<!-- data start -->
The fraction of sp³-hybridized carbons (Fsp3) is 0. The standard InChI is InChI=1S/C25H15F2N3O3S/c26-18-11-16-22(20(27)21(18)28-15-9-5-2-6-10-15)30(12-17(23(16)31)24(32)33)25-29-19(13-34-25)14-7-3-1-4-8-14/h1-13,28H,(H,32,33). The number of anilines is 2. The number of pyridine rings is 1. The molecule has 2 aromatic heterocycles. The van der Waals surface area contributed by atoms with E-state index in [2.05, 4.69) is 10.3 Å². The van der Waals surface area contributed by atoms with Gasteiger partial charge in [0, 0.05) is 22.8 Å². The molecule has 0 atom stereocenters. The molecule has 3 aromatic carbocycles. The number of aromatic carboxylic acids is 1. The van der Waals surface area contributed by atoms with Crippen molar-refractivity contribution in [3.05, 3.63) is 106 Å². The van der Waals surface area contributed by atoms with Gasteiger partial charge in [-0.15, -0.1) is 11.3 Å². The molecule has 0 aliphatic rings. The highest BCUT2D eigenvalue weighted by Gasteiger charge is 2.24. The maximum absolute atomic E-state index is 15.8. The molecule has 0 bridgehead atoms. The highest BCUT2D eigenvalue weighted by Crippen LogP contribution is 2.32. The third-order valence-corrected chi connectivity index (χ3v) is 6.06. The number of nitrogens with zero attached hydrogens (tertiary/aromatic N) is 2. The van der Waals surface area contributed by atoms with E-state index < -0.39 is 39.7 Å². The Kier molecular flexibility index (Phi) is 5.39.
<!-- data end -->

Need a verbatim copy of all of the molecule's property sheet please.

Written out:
The fraction of sp³-hybridized carbons (Fsp3) is 0. The standard InChI is InChI=1S/C25H15F2N3O3S/c26-18-11-16-22(20(27)21(18)28-15-9-5-2-6-10-15)30(12-17(23(16)31)24(32)33)25-29-19(13-34-25)14-7-3-1-4-8-14/h1-13,28H,(H,32,33). The number of anilines is 2. The number of pyridine rings is 1. The molecule has 2 aromatic heterocycles. The van der Waals surface area contributed by atoms with E-state index in [2.05, 4.69) is 10.3 Å². The van der Waals surface area contributed by atoms with Gasteiger partial charge in [0, 0.05) is 22.8 Å². The molecule has 0 atom stereocenters. The molecule has 3 aromatic carbocycles. The number of aromatic carboxylic acids is 1. The van der Waals surface area contributed by atoms with Crippen molar-refractivity contribution in [3.05, 3.63) is 106 Å². The van der Waals surface area contributed by atoms with Gasteiger partial charge in [-0.15, -0.1) is 11.3 Å². The molecule has 0 aliphatic rings. The highest BCUT2D eigenvalue weighted by Gasteiger charge is 2.24. The maximum absolute atomic E-state index is 15.8. The molecule has 0 bridgehead atoms. The highest BCUT2D eigenvalue weighted by Crippen LogP contribution is 2.32. The third-order valence-corrected chi connectivity index (χ3v) is 6.06. The number of nitrogens with zero attached hydrogens (tertiary/aromatic N) is 2. The van der Waals surface area contributed by atoms with E-state index < -0.39 is 39.7 Å². The Kier molecular flexibility index (Phi) is 5.39.